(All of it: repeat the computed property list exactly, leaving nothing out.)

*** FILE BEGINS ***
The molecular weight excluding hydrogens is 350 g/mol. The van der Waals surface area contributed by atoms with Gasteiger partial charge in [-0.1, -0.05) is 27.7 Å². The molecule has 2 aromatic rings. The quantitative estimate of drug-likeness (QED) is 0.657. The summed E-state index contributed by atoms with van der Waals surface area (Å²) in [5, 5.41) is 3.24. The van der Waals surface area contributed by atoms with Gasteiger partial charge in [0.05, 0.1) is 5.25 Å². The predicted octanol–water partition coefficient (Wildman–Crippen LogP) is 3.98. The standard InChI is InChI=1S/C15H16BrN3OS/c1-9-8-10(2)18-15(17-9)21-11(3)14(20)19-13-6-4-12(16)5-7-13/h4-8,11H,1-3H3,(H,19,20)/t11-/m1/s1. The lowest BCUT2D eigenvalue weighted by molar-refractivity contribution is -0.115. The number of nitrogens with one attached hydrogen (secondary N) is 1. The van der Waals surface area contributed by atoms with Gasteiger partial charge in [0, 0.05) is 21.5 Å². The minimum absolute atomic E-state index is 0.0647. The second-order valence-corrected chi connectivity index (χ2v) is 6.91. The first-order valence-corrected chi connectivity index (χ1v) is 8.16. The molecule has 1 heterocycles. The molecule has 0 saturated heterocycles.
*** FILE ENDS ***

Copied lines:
The molecular weight excluding hydrogens is 350 g/mol. The van der Waals surface area contributed by atoms with Gasteiger partial charge in [-0.1, -0.05) is 27.7 Å². The molecule has 2 aromatic rings. The quantitative estimate of drug-likeness (QED) is 0.657. The summed E-state index contributed by atoms with van der Waals surface area (Å²) in [5, 5.41) is 3.24. The van der Waals surface area contributed by atoms with Gasteiger partial charge in [0.05, 0.1) is 5.25 Å². The predicted octanol–water partition coefficient (Wildman–Crippen LogP) is 3.98. The standard InChI is InChI=1S/C15H16BrN3OS/c1-9-8-10(2)18-15(17-9)21-11(3)14(20)19-13-6-4-12(16)5-7-13/h4-8,11H,1-3H3,(H,19,20)/t11-/m1/s1. The lowest BCUT2D eigenvalue weighted by molar-refractivity contribution is -0.115. The number of nitrogens with one attached hydrogen (secondary N) is 1. The van der Waals surface area contributed by atoms with Gasteiger partial charge in [0, 0.05) is 21.5 Å². The minimum absolute atomic E-state index is 0.0647. The second-order valence-corrected chi connectivity index (χ2v) is 6.91. The first-order valence-corrected chi connectivity index (χ1v) is 8.16. The molecule has 1 heterocycles. The molecule has 0 saturated heterocycles.